According to APICS, an item number is “a number that serves to uniquely identify an item.” Every raw material, component, WIP and finished good must be assigned an item number for ease of identification, traceability, countability and costing. There are generally two types of item numbers: Meaningful and Nonmeaningful.
Meaningful item numbers provide the following advantages to the user:
- Facilitate understanding and recollection of item specifications (i.e. color, size) and product family.
- Easier to detect miscoded items thereby increasing organizational efficiency
Nonmeaningful item numbers also provide the following benefits:
- Use of shorter or numerical item numbers to facilitate data entry
- Item numbers can be automatically generated via software
- Randomization makes it easier to accommodate item number growth
Either method is suitable to use depending upon organizational preference; however, there are guidelines that should be followed in order to eliminate confusion:
- All departments within the organization must use the the same set of item numbers for ease of communication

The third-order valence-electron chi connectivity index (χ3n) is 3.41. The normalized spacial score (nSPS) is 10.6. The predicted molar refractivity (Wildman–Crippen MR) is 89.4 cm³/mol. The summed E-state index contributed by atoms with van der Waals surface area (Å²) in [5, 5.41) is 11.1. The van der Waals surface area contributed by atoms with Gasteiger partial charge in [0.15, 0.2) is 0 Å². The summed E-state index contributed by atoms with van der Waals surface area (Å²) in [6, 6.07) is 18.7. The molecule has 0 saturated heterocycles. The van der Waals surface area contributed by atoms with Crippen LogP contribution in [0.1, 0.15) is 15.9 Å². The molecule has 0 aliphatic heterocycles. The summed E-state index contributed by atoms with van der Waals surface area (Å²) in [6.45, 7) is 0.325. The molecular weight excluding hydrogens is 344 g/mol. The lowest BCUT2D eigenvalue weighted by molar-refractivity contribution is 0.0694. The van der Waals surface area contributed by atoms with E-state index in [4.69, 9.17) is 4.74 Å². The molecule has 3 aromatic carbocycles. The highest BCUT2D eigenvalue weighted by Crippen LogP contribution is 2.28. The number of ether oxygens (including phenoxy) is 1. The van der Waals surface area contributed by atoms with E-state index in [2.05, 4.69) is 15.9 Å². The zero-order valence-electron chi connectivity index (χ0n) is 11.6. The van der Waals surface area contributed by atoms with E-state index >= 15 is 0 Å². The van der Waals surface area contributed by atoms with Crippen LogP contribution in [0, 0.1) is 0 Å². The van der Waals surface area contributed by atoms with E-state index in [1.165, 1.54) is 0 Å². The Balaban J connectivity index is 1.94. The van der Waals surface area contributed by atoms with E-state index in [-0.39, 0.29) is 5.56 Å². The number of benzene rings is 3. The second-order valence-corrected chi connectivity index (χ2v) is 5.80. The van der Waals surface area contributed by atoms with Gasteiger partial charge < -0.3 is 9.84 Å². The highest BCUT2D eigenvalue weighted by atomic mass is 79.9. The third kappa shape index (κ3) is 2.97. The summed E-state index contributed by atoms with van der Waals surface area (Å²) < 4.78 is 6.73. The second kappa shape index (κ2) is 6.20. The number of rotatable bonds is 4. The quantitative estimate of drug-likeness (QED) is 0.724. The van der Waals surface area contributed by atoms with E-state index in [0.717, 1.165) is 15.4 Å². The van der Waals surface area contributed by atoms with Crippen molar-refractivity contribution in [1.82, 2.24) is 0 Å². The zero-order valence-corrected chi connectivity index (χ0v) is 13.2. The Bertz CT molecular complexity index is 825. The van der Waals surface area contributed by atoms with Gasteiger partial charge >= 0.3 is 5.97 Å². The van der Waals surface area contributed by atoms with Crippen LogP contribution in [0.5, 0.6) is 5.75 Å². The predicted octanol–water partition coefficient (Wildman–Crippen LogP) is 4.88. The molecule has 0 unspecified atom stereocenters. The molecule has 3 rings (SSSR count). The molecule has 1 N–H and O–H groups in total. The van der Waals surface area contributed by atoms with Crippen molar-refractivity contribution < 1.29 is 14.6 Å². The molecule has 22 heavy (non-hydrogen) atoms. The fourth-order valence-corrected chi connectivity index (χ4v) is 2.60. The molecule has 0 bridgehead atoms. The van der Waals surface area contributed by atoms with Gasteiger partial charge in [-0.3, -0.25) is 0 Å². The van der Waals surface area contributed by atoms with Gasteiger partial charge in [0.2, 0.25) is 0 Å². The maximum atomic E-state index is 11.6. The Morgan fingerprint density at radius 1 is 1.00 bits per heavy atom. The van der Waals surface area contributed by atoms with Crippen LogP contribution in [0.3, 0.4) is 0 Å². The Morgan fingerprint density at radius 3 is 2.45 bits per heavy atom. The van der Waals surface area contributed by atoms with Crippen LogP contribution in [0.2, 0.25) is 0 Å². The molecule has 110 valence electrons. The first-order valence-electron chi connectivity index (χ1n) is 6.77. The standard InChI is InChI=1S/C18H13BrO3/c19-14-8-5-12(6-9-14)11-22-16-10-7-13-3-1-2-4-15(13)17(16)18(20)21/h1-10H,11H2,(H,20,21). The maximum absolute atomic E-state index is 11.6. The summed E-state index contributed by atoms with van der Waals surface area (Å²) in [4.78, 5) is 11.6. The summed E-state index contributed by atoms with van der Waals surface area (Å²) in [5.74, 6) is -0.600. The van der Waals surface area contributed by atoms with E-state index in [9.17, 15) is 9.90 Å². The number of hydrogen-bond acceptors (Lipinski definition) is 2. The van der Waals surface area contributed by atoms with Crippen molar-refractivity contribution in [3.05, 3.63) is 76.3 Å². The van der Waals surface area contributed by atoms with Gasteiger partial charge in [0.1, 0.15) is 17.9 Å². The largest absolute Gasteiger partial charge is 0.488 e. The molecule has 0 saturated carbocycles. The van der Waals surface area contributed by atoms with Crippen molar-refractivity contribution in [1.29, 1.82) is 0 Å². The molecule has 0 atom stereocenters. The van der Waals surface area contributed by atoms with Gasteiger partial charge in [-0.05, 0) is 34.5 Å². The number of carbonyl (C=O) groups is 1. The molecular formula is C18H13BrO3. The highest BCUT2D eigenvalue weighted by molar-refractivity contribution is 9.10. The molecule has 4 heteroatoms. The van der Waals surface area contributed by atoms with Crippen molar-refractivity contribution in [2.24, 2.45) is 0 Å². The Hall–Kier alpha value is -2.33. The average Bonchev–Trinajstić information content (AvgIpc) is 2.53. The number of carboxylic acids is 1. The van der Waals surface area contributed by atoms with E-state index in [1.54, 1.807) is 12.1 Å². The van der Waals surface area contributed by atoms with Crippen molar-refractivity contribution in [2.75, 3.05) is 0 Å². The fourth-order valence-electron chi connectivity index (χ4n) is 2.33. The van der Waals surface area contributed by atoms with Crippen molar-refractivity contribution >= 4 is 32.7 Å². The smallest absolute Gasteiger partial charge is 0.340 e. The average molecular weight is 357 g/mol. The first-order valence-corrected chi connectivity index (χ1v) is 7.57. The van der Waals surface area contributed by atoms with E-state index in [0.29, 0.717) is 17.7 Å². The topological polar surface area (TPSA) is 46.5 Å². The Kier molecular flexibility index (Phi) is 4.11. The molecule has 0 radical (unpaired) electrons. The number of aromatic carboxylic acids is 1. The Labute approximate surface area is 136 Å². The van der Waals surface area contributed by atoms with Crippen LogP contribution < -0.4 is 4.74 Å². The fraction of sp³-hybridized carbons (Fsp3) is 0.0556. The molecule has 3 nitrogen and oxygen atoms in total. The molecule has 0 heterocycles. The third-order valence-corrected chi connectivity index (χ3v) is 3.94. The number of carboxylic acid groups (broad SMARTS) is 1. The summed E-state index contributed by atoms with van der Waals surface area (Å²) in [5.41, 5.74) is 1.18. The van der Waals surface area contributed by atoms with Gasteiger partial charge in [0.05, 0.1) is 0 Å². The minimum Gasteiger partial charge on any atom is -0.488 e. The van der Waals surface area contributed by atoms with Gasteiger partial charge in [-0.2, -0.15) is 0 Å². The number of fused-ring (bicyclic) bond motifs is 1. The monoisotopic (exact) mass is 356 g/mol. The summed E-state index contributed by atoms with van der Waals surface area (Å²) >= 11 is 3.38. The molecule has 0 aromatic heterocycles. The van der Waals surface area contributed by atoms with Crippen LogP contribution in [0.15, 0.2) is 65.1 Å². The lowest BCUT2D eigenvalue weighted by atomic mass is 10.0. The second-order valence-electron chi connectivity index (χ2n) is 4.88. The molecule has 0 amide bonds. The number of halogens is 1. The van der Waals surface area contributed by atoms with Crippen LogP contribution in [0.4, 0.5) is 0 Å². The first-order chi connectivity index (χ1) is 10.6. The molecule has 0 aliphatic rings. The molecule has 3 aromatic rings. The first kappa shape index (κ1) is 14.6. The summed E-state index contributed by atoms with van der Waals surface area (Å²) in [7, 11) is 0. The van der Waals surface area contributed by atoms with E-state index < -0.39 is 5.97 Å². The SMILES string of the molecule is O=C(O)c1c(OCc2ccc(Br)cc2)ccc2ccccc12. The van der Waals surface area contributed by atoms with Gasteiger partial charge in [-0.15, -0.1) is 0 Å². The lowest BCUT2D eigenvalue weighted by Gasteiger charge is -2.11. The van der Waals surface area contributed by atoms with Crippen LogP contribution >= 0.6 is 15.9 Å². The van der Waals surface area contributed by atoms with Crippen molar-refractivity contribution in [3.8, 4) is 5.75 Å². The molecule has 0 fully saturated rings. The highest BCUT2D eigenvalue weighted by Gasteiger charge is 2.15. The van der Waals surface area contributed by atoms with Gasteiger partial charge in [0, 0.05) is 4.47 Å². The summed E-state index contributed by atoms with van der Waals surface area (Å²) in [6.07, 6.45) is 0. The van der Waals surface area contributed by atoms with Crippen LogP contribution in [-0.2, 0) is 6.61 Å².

- Unique item numbers must be assigned to all new products; even when an existing product undergoes an engineering change
- Item numbering systems should be designed to accommodate growth
- Do not reassign obsolete inventory numbers; historical records are extremely important and you never know when you may need to reference these records
- Item numbers should be short, consistent and the use of confusing characters (i.e. I vs 1, O vs 0) should be avoided
Can you think of a scenario in which nonmeaningful item codes would be preferred over meaningful item codes? Your comments and feedback are appreciated!